Sayyid is a wiry man in his mid-twenties who lives near the Giza Pyramids and works part-time hustling tourists. He’s also my research assistant and guide through Cairo’s labyrinthine slums. The Egyptian word for slum is ashwa’iyya, whose root meaning is ‘chaos’, ‘randomness’ or, in this case, ‘unplanned’, but the etymology goes further. Ashwa is what the Arabs called an old camel that had lost its eyesight and barged around the camp wreaking havoc. This image of bestial disorder lies just beneath Cairo’s venerably chafed hide, especially now, as the power of Egypt’s self-organized uprising fades to memory.
Sayyid’s sinewy arms are covered in cutting scars, dozens of short horizontal slashes inflicted while under the influence of sedatives and painkillers. He says he quit pills eight years ago as a promise to his girlfriend. He showed me pictures of Zeinab (who was ‘dying to meet me’) saying he needed 4,000 Egyptian pounds ($665) to be formally engaged but hadn’t managed to save up. Yet Zeinab had waited for him for eight years, refusing other suitors. So I agreed to accompany him to her house in an ashwa’iyya not far from his. En route, Sayyid said he hadn’t seen Zeinab in 28 days and six hours. I assumed she knew we were coming.
Our microbus entered a maze of brick boxes along a semi-paved road flanked with grocers, barbers and photography studios where people can have their portraits digitally altered to suggest they’re somewhere else. Sydney, Paris and Vegas are popular backdrops. Sayyid and I disembarked and zigzagged along narrow alleys muddy with sewage. After 20 minutes we arrived at a makeshift door in a brick box where Zeinab’s brother welcomed us into a room lit by a hole in the ceiling, furnished with a single bench.
Zeinab appeared briefly and asked why Sayyid hadn’t called. He said the signal was weak in her area. Like his excuse, she retorted, and stalked off. I berated Sayyid for not announcing our visit. He said Zeinab was thrilled to see us but pretending otherwise. He sat beside me, took a bit of foil from his pocket, unwrapped a red pill and broke it in half. I asked if these were the pills he stopped taking eight years ago. He said this one was ‘for power’, ie an amphetamine and therefore good, as opposed to the evil painkiller/sedatives. No wonder he can’t save for his wedding, I thought.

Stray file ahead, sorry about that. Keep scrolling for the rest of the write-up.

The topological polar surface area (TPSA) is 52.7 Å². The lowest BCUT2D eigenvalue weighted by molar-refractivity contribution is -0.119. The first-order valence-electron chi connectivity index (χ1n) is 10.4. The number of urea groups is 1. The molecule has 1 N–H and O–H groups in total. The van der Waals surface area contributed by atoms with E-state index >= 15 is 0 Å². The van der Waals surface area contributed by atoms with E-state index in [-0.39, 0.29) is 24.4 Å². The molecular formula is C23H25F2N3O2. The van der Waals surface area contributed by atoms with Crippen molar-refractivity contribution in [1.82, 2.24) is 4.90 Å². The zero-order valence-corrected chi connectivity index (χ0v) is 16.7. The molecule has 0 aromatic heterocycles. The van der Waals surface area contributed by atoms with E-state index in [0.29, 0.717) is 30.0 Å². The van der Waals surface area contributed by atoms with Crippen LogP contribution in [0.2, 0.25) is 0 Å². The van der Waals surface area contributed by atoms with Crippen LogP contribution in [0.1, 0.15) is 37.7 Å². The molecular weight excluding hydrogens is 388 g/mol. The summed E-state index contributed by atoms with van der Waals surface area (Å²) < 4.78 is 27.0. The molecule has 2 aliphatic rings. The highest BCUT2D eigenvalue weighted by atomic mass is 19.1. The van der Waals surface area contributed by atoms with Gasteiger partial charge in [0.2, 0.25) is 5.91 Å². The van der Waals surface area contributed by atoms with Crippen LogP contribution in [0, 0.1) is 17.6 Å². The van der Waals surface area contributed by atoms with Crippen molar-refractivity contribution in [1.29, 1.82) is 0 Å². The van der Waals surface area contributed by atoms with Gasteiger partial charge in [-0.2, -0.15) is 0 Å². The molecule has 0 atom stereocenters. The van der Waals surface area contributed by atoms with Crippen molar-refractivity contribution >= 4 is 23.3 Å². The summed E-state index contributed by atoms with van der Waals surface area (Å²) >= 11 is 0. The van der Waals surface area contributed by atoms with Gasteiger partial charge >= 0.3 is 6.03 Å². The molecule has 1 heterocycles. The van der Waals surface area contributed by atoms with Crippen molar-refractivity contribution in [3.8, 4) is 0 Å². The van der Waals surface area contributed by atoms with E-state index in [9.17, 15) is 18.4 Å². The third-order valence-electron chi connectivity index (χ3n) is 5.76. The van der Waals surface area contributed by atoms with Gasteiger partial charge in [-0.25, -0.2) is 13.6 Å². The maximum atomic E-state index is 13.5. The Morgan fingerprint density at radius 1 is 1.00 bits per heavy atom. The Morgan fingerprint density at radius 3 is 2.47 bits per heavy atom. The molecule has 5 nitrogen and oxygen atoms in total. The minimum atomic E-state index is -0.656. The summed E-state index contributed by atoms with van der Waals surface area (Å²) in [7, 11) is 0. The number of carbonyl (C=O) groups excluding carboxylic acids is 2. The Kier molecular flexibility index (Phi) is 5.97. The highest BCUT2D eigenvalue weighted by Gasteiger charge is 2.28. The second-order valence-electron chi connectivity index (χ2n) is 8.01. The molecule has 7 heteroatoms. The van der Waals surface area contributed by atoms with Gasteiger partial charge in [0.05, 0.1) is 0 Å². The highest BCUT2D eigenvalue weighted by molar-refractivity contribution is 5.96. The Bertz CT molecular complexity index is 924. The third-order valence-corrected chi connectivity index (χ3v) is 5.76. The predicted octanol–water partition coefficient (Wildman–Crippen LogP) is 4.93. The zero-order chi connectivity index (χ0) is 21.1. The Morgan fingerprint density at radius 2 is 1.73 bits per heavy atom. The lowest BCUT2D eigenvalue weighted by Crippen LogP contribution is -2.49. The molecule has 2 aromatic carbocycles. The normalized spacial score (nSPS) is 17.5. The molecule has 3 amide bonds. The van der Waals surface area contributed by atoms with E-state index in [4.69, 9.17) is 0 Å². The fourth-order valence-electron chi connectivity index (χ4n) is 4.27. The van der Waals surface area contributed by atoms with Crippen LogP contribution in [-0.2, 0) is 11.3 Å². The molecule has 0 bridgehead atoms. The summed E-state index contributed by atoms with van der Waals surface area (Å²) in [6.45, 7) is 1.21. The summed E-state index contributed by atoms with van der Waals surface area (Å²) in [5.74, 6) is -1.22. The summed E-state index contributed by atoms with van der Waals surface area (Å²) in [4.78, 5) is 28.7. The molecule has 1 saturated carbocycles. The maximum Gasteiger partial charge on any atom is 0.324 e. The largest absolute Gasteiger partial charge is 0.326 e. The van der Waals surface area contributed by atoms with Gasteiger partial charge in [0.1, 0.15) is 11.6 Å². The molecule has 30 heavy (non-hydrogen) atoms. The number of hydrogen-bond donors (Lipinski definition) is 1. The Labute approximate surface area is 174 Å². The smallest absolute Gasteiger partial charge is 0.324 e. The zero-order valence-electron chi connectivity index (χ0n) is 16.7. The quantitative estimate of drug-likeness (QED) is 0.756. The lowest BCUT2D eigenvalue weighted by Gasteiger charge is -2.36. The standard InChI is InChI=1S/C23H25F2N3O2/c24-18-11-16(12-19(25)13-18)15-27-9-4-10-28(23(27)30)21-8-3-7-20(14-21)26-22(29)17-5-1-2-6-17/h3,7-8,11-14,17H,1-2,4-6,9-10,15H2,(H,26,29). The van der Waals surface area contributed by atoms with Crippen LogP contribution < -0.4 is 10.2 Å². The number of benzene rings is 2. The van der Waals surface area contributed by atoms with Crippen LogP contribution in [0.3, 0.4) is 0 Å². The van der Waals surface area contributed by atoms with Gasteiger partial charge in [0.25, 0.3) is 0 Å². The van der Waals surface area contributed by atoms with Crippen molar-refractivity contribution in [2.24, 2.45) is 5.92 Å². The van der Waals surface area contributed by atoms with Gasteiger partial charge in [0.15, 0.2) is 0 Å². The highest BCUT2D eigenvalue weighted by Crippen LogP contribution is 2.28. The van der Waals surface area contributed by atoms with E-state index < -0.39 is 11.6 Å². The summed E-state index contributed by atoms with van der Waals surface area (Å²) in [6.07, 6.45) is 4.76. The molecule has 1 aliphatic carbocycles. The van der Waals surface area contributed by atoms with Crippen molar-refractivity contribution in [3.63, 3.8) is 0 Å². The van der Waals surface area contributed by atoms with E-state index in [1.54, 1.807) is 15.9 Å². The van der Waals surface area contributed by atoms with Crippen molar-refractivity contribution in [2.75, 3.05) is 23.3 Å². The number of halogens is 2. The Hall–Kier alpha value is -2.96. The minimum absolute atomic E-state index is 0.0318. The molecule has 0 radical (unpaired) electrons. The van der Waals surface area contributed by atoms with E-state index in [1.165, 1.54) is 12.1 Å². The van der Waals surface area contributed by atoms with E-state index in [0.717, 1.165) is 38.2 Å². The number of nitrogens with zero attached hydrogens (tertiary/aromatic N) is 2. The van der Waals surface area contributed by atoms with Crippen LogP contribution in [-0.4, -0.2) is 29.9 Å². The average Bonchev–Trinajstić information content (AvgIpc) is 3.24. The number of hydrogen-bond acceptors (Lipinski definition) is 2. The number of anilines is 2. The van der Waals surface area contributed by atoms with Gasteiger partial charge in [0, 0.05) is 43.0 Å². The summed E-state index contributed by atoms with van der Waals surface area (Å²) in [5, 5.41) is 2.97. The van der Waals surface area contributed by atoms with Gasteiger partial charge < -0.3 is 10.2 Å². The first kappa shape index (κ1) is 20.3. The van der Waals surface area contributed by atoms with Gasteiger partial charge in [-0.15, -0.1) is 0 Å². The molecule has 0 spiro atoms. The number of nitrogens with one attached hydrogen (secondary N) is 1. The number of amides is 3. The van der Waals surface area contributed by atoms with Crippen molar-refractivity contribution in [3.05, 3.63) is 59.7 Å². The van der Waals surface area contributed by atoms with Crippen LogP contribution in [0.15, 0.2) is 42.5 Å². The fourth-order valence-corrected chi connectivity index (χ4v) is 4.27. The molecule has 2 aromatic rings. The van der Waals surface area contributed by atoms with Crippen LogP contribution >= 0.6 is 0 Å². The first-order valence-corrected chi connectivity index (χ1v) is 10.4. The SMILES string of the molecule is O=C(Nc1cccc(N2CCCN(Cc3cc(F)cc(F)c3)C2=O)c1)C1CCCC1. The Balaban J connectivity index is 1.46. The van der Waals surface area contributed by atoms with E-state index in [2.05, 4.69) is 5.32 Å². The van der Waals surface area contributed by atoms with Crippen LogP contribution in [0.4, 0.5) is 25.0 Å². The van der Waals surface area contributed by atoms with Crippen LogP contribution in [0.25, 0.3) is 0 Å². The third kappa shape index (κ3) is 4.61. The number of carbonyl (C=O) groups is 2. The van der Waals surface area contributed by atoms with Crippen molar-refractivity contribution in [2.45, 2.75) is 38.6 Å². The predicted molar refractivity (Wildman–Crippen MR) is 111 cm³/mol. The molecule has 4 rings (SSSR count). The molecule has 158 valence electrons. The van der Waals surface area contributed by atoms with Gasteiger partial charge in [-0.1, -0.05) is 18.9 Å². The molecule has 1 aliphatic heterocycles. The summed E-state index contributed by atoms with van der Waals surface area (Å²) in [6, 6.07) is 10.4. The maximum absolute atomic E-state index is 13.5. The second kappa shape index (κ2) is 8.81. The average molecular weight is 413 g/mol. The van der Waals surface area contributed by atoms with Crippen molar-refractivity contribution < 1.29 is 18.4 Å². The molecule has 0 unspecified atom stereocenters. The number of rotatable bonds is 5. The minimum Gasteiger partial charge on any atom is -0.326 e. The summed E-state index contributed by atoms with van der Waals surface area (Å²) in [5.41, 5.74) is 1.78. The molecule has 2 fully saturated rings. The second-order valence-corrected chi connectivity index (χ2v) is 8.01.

In a room off the entry, I noticed a pile of blankets begin to stir. From it emerged a taurine man of around 50, Zeinab’s father. He grunted, sat up and invited us to join him. I offered the usual greetings but he wasn’t interested in conversation, aside from asking Sayyid if he had any pills and corroborating his story that the red ones were for power. We sat around a humming refrigerator and a small TV running without sound, watching close-ups of spears ejaculating blood. Sayyid engaged Zeinab’s help in topping up his phone. She read the numbers from the card, he punched them in – an attempt at intimacy.
Suddenly, a toy ball entered the room, kicked there accidentally by kids playing in the alley. Zeinab’s father leapt up, grabbed the ball and bellowed for someone to bring him a knife so he could destroy it. It took all four of us to wrench the battered toy from his burly fists.
I asked to see the roof. Zeinab and I climbed unfinished concrete stairs to a garbage-strewn space surrounded by taller brick boxes framing a wan scrap of sky. A pair of geese and a few chickens roosted there. Everything smelt of burnt garbage; the reek of boredom and despair.
The bulk of Cairo’s population lives in these so-called ‘informal quarters’, built in the last 20 to 30 years without licence or expertise, mostly on precious agricultural land. In this chaotic simulacrum of urbanity, people heroically pursue the illusion of an orderly life.
It seems all human history may be seen as the struggle to impose order, and the companion desire to say the hell with it. We are ambivalent that way but won’t admit it, as divided from within as from without.
If order was our forte you’d see it everywhere, pervasive and convincing, reflecting the harmonious interactions of great nature. But it’s spotty, tenuous, often forced. Chaos is what we’re good at, blind and rampaging, it’s our secret love and fertile: from it all things issue forth.